Floppies may be big in Japan, but nostalgic and/or needful Stateside floppy enthusiasts needn’t fret — just
use AOL keyword point that browser toward floppydisk.com. There, you can buy new floppies of all sizes, both new and old, recycle your disks, or send them in to get all that precious vintage stuff transferred off of them.
That delightfully Web 1.0 site is owned by Tom Persky, who fancies himself the ‘last man standing in the floppy disk business’. Who are we to argue? By the way, Tom has owned that address since approximately 1990 — evidently that’s when a cyber-squatter offered up the domain for $1,000, and although Tom scoffed at paying so much as $1 for any URL, his wife got the checkbook out, and he has had her to thank for it ever since.
My business, which used to be 90% CD and DVD duplication, is now 90% selling blank floppy disks. It’s shocking to me. — Tom Persky
In the course of writing a book all about yours-truly’s favorite less-than-rigid medium, authors Niek Hilkmann and Thomas Walskaar sat down to talk with Tom about what it’s like to basically sell buggy whips in the age of the electric car.
Tom also owns diskduper.com, which is where he got his start with floppies — by duplicating them. In the 80s and 90s, being in this business was a bit like cranking out legal tender in the basement. As time wore on and more companies stopped selling floppies or simply went under, the focus of Tom’s company shifted away from duplication and toward sales. Whereas the business was once 90% duplication and 10% floppy sales, in 2022, those percentages have flopped places, if you will.
So Who’s Buying Floppies, Anyway?
While the bulk of Tom’s revenue comes from hobbyists, who tend to want working disks, and artists, who probably prefer to use broken ones — his largest customers are the commercial ones. He estimates that about half of the world’s fleet of airliners is over 20 years old and still uses floppies in the avionics. Raise your hand if you were still using floppies in 2002. I know I was, although I also had one of those 100 MB ZIP drives at home.
Tom also cites aging medical equipment that still use floppies, industrial companies that use floppy-based cameras, and his largest customer of them all — the embroidery business. There are tends of thousands of fancy automatic thread-painting machines out there, and they were mostly made when the 3.5″ floppy disk was the height of data storage technology. That’s just how it goes.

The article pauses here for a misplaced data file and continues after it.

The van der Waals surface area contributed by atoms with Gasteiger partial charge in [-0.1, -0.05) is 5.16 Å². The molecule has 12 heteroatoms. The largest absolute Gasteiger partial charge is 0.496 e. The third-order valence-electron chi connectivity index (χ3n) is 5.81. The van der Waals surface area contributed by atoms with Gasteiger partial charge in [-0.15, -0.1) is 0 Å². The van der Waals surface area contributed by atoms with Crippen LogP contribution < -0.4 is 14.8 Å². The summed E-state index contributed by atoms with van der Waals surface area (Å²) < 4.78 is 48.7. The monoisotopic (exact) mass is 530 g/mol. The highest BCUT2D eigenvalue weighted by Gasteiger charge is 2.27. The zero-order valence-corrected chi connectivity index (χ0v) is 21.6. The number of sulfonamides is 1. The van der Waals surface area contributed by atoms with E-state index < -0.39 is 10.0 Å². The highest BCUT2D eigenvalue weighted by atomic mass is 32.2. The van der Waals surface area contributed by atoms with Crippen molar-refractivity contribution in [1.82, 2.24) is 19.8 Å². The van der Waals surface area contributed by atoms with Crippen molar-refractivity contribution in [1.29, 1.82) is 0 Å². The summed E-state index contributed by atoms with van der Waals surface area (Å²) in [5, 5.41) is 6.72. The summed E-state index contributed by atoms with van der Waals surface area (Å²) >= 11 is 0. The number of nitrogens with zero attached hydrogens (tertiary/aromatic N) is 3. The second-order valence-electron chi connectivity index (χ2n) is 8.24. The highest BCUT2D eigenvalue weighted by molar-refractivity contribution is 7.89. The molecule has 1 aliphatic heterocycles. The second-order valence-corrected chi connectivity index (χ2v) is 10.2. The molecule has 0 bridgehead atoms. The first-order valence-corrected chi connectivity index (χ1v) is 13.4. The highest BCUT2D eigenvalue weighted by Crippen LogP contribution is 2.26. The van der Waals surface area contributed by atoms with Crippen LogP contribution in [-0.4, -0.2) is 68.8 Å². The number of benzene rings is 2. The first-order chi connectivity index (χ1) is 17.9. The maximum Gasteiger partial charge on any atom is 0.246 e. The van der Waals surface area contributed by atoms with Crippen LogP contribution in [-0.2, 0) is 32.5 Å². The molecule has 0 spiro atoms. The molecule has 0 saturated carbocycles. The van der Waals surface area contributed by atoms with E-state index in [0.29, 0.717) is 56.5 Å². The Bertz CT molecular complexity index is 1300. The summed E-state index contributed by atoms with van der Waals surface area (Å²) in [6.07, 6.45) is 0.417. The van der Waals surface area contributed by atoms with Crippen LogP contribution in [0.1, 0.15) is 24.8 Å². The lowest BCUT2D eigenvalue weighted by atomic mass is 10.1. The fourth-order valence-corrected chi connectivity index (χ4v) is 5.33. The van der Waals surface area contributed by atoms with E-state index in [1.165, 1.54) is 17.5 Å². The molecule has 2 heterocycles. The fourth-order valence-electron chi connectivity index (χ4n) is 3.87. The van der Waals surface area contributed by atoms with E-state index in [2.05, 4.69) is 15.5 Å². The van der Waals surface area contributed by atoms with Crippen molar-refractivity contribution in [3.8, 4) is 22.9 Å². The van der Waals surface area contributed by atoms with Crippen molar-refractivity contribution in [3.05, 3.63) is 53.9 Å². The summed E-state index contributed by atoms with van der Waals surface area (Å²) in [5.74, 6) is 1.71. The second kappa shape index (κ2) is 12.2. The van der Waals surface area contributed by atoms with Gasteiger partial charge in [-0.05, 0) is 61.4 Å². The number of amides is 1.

Then there’s the hobbyists, artists, and ‘other’ category. ‘Hobbyists’ of course includes the retrocomputering crowd, which likely intersects a bit with ‘other’, which is represented by the sheer number of floppies that have been used as conference badges. Tom says he sold “a lot of disks for that, especially the recycled disks that couldn’t be reformatted.” Wanna bet?
‘Floppy Disk’: An Elegant Name for An Elegant Medium
In this excellent interview, Tom points out that while CDs and DVDs seem futuristic and slick, they are almost as easy to produce as pouring plastic into a mold. Floppies, on the other hand, have several components, around nine of which are unique.
Unlike CDs and DVDs, floppies were a special piece of technology with a complicated manufacturing process. And although older media such as vinyl and cassettes have seen a rebirth, Tom believes that floppies await no such fate.
One could argue that cassette tapes are fairly complicated as well. But consider that data centers and server farmers never really stopped with the tape backups, though they often became relegated to the fourth line of defense.
Although the tapes don’t quite look the same as the Alice In Chains EPs we wore out in middle school, the tooling and equipment to make plastic widgets containing magnetic tape that runs between two spools never went away completely. The same can’t be said of the floppy disk tooling and equipment, which Tom estimates would cost around 25 million dollars to spin up from the dead. I can see it now: Phoenix Floppies. They’ll be fire.
Are Floppies Firmly Obsolete?
While the move to rigid, uni-body plastic-circle media and then USB drives was obviously good for reasons of increased storage, looking back, it feels like a technological bait and switch — a subtle step backward disguised as forward progress. Hey you, look at this shiny new camera array while we take away the headphone jack. The problem, of course, comes when the rest of the industry adopts this type of absurdity, and then companies slowly but surely stop making headphone jacks, or some other elegant, electromechanical thing that served us just fine for decades. I don’t want to be right about this.
At 72, Tom has no plans to get out of the floppy disk business. When asked why he’s still into them today, he jokes that it’s because he forgot to get out, but it’s obvious that Tom fancies floppies more than a little bit. This is a great interview with an awesome guy who sounds just like one of us. “Me, I just like to get up in the morning, have people ask me questions, and try to solve problems.”